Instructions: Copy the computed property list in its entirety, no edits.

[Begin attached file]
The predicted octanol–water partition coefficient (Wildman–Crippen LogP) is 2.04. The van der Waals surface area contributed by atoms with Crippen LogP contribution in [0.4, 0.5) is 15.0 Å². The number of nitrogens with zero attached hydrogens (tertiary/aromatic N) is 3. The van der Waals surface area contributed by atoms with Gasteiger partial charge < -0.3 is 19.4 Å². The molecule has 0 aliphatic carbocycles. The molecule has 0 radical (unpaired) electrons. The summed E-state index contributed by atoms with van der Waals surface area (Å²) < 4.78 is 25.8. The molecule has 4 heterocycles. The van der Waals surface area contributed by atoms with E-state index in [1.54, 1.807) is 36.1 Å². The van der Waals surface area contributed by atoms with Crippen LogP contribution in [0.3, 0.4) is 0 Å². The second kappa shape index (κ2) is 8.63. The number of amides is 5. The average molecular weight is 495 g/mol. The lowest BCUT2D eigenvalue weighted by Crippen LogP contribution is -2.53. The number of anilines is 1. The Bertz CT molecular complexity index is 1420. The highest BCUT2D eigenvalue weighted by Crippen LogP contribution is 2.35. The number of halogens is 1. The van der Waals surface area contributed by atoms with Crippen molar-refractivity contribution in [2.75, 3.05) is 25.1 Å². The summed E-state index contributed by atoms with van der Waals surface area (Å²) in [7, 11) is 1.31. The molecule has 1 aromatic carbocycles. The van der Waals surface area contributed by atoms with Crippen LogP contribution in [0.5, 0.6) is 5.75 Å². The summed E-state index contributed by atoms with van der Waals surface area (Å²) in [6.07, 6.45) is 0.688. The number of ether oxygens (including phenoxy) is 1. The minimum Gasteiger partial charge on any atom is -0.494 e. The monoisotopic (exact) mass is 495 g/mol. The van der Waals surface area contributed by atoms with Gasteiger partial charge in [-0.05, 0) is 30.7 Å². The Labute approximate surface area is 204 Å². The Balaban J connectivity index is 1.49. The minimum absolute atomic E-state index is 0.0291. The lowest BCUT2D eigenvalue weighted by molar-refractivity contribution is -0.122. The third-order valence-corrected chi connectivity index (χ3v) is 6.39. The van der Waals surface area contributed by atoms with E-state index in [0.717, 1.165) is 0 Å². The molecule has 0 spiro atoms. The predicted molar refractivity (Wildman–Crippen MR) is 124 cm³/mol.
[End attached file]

The predicted octanol–water partition coefficient (Wildman–Crippen LogP) is 2.04. The van der Waals surface area contributed by atoms with Crippen LogP contribution in [0.4, 0.5) is 15.0 Å². The number of nitrogens with zero attached hydrogens (tertiary/aromatic N) is 3. The van der Waals surface area contributed by atoms with Gasteiger partial charge < -0.3 is 19.4 Å². The molecule has 0 aliphatic carbocycles. The molecule has 0 radical (unpaired) electrons. The summed E-state index contributed by atoms with van der Waals surface area (Å²) < 4.78 is 25.8. The molecule has 4 heterocycles. The van der Waals surface area contributed by atoms with E-state index in [1.54, 1.807) is 36.1 Å². The van der Waals surface area contributed by atoms with Crippen LogP contribution in [0.3, 0.4) is 0 Å². The second kappa shape index (κ2) is 8.63. The number of amides is 5. The average molecular weight is 495 g/mol. The lowest BCUT2D eigenvalue weighted by Crippen LogP contribution is -2.53. The number of anilines is 1. The Bertz CT molecular complexity index is 1420. The highest BCUT2D eigenvalue weighted by Crippen LogP contribution is 2.35. The number of halogens is 1. The van der Waals surface area contributed by atoms with Crippen molar-refractivity contribution in [2.75, 3.05) is 25.1 Å². The summed E-state index contributed by atoms with van der Waals surface area (Å²) in [7, 11) is 1.31. The molecule has 1 aromatic carbocycles. The van der Waals surface area contributed by atoms with Crippen LogP contribution in [0.5, 0.6) is 5.75 Å². The summed E-state index contributed by atoms with van der Waals surface area (Å²) in [6.07, 6.45) is 0.688. The number of ether oxygens (including phenoxy) is 1. The minimum Gasteiger partial charge on any atom is -0.494 e. The monoisotopic (exact) mass is 495 g/mol. The van der Waals surface area contributed by atoms with Gasteiger partial charge in [-0.05, 0) is 30.7 Å². The Labute approximate surface area is 204 Å². The Balaban J connectivity index is 1.49. The minimum absolute atomic E-state index is 0.0291. The lowest BCUT2D eigenvalue weighted by molar-refractivity contribution is -0.122. The third-order valence-corrected chi connectivity index (χ3v) is 6.39. The van der Waals surface area contributed by atoms with E-state index in [0.717, 1.165) is 0 Å². The molecule has 0 spiro atoms. The predicted molar refractivity (Wildman–Crippen MR) is 124 cm³/mol.